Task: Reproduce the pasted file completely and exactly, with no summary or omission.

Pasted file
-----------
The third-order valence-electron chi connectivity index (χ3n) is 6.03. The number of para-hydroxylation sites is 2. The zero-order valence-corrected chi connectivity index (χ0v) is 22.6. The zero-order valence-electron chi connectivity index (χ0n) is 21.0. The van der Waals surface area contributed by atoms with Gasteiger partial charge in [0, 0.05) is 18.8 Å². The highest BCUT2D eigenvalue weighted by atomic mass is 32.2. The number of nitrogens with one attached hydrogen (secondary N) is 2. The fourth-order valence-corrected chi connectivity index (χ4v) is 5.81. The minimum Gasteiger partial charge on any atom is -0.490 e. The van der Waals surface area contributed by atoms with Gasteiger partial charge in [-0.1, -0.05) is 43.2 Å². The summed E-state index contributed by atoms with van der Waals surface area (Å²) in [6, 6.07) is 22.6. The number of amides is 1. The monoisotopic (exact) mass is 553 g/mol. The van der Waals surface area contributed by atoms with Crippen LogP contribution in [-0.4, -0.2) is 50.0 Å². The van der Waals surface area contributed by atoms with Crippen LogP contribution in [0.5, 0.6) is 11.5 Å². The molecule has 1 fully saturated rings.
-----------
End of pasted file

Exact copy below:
The third-order valence-electron chi connectivity index (χ3n) is 6.03. The number of para-hydroxylation sites is 2. The zero-order valence-corrected chi connectivity index (χ0v) is 22.6. The zero-order valence-electron chi connectivity index (χ0n) is 21.0. The van der Waals surface area contributed by atoms with Gasteiger partial charge in [0, 0.05) is 18.8 Å². The highest BCUT2D eigenvalue weighted by atomic mass is 32.2. The number of nitrogens with one attached hydrogen (secondary N) is 2. The fourth-order valence-corrected chi connectivity index (χ4v) is 5.81. The minimum Gasteiger partial charge on any atom is -0.490 e. The van der Waals surface area contributed by atoms with Gasteiger partial charge in [-0.1, -0.05) is 43.2 Å². The summed E-state index contributed by atoms with van der Waals surface area (Å²) in [6, 6.07) is 22.6. The number of amides is 1. The monoisotopic (exact) mass is 553 g/mol. The van der Waals surface area contributed by atoms with Crippen LogP contribution in [-0.4, -0.2) is 50.0 Å². The van der Waals surface area contributed by atoms with Crippen LogP contribution in [0.5, 0.6) is 11.5 Å². The molecule has 1 fully saturated rings.